Retraining the brain
In effect, Kilgard says, the rats' brains were retuned, unlearning the tendency to overfocus on one tone by increasing the number of brain cells dedicated to other sound frequencies.
Kilgard's study, published earlier this year in Nature, set the stage for a human trial by Dirk De Ridder, M.D., a neurosurgeon who heads a tinnitus clinic in Antwerp, Belgium.
De Ridder is implanting electrodes in 10 middle-aged tinnitus patients, each of whom has already tried various experimental techniques, including medication. He says he works with one patient at a time, as each undergoes vagus nerve stimulation coupled with sound therapy for 2 1/2 hours a day for four weeks. This is very much a pilot study, where the researchers hope to figure out some basic parameters (how long to continue treatment, among other things) that will guide a larger study.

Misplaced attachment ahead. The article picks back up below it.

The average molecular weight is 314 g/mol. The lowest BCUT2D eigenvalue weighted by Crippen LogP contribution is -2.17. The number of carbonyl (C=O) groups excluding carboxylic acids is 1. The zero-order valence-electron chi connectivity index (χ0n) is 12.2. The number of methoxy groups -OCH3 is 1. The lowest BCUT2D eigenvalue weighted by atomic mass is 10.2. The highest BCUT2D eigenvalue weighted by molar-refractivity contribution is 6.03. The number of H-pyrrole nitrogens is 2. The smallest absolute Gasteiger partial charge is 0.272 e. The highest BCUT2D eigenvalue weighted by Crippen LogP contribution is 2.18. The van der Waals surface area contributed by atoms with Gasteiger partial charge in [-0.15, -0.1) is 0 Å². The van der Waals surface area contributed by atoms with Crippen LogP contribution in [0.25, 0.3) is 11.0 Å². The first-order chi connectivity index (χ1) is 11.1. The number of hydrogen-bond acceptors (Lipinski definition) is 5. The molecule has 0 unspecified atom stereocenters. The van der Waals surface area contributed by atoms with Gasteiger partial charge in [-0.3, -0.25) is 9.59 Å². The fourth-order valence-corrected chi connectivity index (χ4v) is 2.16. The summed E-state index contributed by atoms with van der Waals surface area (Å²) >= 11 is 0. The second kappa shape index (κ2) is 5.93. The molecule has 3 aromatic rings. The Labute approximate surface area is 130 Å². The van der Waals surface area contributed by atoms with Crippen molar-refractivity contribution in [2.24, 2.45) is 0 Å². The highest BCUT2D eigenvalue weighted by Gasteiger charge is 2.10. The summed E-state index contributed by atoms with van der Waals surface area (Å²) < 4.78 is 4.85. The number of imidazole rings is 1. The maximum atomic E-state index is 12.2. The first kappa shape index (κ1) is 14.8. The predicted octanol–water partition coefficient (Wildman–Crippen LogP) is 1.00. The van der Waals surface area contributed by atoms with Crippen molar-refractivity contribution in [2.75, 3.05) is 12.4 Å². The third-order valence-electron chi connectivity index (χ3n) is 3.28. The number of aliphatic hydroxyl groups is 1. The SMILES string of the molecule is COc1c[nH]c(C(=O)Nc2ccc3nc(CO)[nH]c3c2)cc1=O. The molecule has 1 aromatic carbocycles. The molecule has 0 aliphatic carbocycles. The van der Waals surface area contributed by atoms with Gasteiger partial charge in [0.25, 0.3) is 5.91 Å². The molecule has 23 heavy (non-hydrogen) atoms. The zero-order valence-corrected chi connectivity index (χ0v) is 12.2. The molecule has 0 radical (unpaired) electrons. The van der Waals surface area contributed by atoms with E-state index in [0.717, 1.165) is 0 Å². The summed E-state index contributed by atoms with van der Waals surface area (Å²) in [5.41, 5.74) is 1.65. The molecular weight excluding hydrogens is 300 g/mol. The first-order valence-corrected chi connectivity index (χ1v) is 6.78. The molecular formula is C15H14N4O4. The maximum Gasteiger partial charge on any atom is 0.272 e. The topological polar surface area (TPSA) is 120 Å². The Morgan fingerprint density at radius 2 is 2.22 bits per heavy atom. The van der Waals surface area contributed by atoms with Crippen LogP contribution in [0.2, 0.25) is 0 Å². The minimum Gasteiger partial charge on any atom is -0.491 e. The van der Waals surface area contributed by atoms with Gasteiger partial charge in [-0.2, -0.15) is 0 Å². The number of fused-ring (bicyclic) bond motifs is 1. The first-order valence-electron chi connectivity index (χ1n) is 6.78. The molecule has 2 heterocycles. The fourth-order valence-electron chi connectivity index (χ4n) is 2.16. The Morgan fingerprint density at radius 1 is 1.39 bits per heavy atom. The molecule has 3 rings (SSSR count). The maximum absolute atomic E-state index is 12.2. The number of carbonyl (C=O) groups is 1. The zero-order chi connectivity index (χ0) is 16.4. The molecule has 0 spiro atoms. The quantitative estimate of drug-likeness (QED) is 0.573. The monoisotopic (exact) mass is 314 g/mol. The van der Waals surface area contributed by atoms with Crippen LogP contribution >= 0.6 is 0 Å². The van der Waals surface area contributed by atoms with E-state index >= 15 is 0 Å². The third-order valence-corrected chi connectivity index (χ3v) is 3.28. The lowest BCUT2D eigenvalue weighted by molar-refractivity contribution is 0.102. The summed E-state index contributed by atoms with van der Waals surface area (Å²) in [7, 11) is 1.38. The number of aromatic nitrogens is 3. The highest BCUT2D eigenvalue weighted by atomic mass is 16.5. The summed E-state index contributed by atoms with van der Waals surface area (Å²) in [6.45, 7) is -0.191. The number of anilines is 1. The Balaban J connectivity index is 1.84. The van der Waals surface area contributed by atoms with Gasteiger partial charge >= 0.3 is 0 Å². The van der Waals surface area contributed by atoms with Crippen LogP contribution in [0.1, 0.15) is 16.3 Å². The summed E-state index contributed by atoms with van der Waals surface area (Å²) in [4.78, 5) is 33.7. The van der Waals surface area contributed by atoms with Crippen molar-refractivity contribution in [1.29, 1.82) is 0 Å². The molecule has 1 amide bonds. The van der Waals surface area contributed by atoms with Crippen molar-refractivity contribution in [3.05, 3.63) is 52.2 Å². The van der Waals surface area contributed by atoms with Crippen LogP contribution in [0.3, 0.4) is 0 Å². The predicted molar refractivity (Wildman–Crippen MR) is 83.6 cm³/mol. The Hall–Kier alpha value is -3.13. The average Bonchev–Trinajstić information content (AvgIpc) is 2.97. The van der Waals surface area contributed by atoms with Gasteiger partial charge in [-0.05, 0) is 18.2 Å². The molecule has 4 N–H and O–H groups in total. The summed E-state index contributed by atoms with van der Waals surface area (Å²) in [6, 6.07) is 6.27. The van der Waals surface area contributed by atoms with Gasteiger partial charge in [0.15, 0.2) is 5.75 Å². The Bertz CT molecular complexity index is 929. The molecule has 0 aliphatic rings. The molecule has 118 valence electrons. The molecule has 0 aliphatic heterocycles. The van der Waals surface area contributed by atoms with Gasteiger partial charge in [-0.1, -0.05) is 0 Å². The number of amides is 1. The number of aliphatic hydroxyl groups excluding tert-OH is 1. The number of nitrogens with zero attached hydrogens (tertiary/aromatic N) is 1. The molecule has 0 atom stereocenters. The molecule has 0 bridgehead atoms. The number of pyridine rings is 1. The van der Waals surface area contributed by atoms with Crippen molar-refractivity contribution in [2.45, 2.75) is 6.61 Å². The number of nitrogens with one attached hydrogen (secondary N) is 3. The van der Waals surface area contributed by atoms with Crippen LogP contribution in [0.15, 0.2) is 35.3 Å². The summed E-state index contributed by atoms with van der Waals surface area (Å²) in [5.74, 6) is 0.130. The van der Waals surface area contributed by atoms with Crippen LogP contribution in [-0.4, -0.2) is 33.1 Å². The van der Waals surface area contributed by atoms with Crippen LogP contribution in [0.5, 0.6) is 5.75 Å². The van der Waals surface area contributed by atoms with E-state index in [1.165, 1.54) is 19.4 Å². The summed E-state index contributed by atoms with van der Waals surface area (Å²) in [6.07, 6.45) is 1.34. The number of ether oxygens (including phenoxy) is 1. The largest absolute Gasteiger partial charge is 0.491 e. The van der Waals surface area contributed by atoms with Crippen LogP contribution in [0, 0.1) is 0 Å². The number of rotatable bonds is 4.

"From the first preliminary results that we have, it still seems promising, but it will not be a hundred percent success rate," De Ridder says. Humans who have had tinnitus for a longer time than the rats, and who are more genetically diverse, are unlikely to respond in the same way, he says.
De Ridder's patients have a long, thin electrode threaded under the skin connecting the vagus nerve to a computer that synchronizes bursts of micro-current and tones. If this brain-training technique is eventually approved for human use, a more elegant option might be available from a Dallas company called MicroTransponder Inc., which is sponsoring De Ridder's trial.
Jordan Curnes, president of the company, says the firm has developed a tiny stimulator the size of three grains of rice that can be implanted in the neck next to the vagus nerve and be controlled by wireless signals.
MicroTransponder is exploring nerve stimulation to treat chronic pain and recover motor function in stroke victims, but the tinnitus technology holds the most promise, he says. "Nothing else has seen this much pre-clinical success," Curnes says.